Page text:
The Terror of Teenage Rebellion
At first, Neal Thompson was glad that his young boys had found an activity that was getting them outside, keeping them active, and helping them gain acceptance from peers. But, as the kids grew older, skateboarding started to show it’s dark side: vandalism, drugs, alcohol, skipping classes, lying, and more.
He wrote about the whole incredible story in his new book Kickflip Boys: A Memoir of Freedom, Rebellion, and the Chaos of Fatherhood. I spoke with him about it this week on the podcast.
Through all of the drama, Neal learned some valuable lessons about how to deal with rebellious teenagers in a positive way. In the end, one of the big things he wishes he would have been able to do was to relax and stop worrying so much about the future.
The thing that kept his family strong through it all? Neal says it was the ability to say “I love you” to his kids consistently and really mean it.
He also shares some strategies that he uncovered by watching his wife and her natural way of getting the kids to open up. Neal noticed that she was often more effective than he was at this even though he spent a lot of time with the boys skateboarding. We explore her communication style in-dept during this episode.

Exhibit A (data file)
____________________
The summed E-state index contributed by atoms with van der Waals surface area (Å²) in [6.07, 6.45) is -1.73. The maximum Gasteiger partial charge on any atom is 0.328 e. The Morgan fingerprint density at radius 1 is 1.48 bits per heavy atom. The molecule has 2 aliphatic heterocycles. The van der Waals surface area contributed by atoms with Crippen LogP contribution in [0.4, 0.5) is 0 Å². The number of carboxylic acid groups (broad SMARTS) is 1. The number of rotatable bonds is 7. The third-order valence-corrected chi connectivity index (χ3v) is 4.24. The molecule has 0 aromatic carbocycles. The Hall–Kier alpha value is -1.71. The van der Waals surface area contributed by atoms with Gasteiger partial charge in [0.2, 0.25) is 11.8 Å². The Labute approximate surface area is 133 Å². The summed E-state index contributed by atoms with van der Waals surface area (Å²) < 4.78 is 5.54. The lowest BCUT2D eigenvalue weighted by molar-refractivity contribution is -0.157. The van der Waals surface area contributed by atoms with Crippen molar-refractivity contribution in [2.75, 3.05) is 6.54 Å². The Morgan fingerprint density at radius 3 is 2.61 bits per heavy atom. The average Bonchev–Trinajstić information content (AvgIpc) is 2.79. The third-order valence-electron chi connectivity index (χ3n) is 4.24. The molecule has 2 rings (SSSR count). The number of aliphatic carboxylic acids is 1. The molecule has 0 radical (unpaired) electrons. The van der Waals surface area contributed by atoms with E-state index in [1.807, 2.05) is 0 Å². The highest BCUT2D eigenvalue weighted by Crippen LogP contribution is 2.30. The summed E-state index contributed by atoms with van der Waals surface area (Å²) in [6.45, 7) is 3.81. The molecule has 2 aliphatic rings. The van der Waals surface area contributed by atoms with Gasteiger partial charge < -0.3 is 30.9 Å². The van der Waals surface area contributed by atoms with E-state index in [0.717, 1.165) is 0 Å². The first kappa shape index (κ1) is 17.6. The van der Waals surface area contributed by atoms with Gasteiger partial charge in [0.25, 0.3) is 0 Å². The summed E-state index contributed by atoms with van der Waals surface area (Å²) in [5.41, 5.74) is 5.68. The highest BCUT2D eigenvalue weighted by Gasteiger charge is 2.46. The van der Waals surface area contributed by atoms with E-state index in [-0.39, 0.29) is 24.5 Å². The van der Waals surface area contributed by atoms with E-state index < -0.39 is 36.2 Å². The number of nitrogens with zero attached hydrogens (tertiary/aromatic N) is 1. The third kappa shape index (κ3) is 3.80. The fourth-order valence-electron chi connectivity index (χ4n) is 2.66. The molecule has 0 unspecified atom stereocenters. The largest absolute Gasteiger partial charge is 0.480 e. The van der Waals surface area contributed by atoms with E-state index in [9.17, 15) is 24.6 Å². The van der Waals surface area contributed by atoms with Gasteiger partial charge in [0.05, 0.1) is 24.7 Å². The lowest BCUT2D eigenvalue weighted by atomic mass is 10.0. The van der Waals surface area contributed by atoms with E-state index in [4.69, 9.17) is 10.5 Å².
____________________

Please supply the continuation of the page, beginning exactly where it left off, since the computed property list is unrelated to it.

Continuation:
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In addition to his new book, Kickflip Boys: A Memoir of Freedom, Rebellion, and the Chaos of Fatherhood, Neal has written four other books and blabbed about them on ESPN, the History Channel, PBS, C-Span, Fox, TNT, and NPR — plus a fun five minutes on The Daily Show.
As a journalist, over the years he’s written for Outside, Esquire, Backpacker, Men’s Health, Sports Illustrated, Seattle Met, the Washington Post and Wall Street Journal. He spent a dozen years as a reporter at the Baltimore Sun, St. Petersburg Times, Bergen Record, Roanoke Times, and Philadelphia Inquirer.
He taught creative non-fiction at the University of North Carolina’s Great Smokies Writing Program, and served on the board of Seattle Arts & Lectures. As a journalist and author, he’s mostly written about flawed and adventurous men – athletes and explorers, astronauts and bootleggers, warriors and risk-takers. And now: skateboarders.
Neal’s goal has been to tell inspiring stories that capture the aspirations and warts-and-all imperfections of those trying to live big lives, especially those who overcome hurdles, hardships, and setbacks.